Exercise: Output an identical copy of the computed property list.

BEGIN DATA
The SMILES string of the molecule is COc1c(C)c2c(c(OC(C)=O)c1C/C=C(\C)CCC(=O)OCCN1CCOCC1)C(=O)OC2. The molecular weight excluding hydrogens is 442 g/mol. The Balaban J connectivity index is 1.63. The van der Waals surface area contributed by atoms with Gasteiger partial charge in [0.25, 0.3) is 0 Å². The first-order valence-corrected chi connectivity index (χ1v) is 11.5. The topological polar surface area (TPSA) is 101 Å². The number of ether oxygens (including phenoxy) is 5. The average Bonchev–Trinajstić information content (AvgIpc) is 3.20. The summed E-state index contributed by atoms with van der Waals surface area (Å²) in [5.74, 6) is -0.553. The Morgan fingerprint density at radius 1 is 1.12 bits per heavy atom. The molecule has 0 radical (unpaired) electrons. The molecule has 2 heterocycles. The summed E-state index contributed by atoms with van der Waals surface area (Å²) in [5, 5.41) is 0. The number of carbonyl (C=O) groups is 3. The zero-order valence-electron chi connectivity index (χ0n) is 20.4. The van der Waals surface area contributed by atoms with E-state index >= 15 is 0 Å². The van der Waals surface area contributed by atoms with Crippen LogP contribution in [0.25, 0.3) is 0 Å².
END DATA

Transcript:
The SMILES string of the molecule is COc1c(C)c2c(c(OC(C)=O)c1C/C=C(\C)CCC(=O)OCCN1CCOCC1)C(=O)OC2. The molecular weight excluding hydrogens is 442 g/mol. The Balaban J connectivity index is 1.63. The van der Waals surface area contributed by atoms with Gasteiger partial charge in [0.25, 0.3) is 0 Å². The first-order valence-corrected chi connectivity index (χ1v) is 11.5. The topological polar surface area (TPSA) is 101 Å². The number of ether oxygens (including phenoxy) is 5. The average Bonchev–Trinajstić information content (AvgIpc) is 3.20. The summed E-state index contributed by atoms with van der Waals surface area (Å²) in [5.74, 6) is -0.553. The Morgan fingerprint density at radius 1 is 1.12 bits per heavy atom. The molecule has 0 radical (unpaired) electrons. The molecule has 2 heterocycles. The summed E-state index contributed by atoms with van der Waals surface area (Å²) in [5, 5.41) is 0. The number of carbonyl (C=O) groups is 3. The zero-order valence-electron chi connectivity index (χ0n) is 20.4. The van der Waals surface area contributed by atoms with E-state index >= 15 is 0 Å². The van der Waals surface area contributed by atoms with Crippen LogP contribution in [0.25, 0.3) is 0 Å².